Most voters agree that the 19th-century Electoral Count Act, which former President Donald Trump tried to use on Jan. 6, 2021, in the congressional count of the Electoral College's vote for President Joe Biden, should be changed to clarify the vice-president's role in the process, according to a new poll.
In the survey by Politico/Morning Consult released Wednesday, 55% of voters said they support reform for the act, including 68% of Democrats; 50% of independents; and 44% of Republicans saying change is needed.
However, voters overall didn't list electoral reform as their top concern, or for that matter, any voting reforms, as 32% of the poll's respondents said "none of the above" when asked what their top priority was in voting reform after they were asked about the Electoral College vote count, expanding voting access in federal elections, or expanding the oversight into state changes on voting laws.
When the respondents were asked about the core change for the Electoral Count Act, which would be to clarify whether a vice president's role in certifying the presidential election results is ceremonial or if they have the power to reject state-certified electoral votes, and if the law should be changed so that a vice president can't reject the votes, most favored reform, responding:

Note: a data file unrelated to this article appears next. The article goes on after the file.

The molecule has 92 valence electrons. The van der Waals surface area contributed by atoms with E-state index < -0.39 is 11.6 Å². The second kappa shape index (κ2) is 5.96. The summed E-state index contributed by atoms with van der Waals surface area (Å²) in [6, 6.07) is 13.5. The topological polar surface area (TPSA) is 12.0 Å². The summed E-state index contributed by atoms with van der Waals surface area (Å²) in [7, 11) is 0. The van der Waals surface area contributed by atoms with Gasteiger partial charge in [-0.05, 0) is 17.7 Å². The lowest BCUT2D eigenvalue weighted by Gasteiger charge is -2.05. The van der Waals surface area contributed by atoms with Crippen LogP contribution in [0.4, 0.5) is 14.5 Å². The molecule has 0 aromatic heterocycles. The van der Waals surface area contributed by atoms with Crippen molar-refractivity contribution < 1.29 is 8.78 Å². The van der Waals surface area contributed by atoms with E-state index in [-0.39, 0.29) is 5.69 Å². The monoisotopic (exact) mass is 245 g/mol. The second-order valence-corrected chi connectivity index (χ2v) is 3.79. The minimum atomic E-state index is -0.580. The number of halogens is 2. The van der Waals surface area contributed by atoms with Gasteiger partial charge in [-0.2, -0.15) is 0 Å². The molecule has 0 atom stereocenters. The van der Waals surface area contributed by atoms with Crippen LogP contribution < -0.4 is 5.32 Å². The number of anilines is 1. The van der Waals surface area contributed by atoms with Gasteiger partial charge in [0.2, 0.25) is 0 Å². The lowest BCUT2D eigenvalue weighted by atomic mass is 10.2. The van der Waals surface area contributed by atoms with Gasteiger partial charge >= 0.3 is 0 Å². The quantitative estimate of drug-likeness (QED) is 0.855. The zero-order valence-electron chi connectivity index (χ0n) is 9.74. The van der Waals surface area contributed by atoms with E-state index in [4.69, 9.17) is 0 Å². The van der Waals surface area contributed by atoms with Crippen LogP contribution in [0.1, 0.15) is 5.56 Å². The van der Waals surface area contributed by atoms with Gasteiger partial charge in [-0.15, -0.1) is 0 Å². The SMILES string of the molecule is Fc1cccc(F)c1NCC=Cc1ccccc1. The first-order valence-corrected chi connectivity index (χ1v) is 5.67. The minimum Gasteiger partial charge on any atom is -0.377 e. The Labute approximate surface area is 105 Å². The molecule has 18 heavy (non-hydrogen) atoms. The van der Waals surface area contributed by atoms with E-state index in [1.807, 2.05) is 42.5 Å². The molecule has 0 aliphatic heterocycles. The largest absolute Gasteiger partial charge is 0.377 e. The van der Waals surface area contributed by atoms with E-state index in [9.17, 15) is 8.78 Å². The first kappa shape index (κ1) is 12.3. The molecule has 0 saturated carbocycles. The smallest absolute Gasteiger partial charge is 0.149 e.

- "Yes, definitely": 31%.
- "Yes, probably": 24%.
- "No, probably not": 10%.
- "No, definitely not": 10%.
- "Don’t know / No opinion": 25%.
Meanwhile, most of the core provisions of the Democrats' Freedom to Vote Act got majority support:
- Expanded access to early voting: 65% for, 23% against.
- Outlawing partisan gerrymandering: 64% for, 19% against.
- Making it illegal to prevent someone from registering to vote: 62% for, 24% against.
- Making Election Day a federal holiday: 61% for, 26% against.
- Expansions to same-day voter registration: 56% for, 30% against.
- Expanded access to mail-in voting: 55% for, 35% against.
- Allowing felons to vote: 54% for, 32% against.
- Expansions to automatic voter registration: 51% for, 33% against.
Voters were divided when asked if the Senate should require a majority or supermajority for passing legislation:
- Senate bills should have at least 51 votes to pass: 40%
- Senate bills should have 60 votes to pass: 41%
- Don't know or no opinion: 19%.
The online poll was conducted on Jan. 8-9, 2022, among a sample of 2,000 registered voters and carried a margin of error of plus or minus 2 percentage points.
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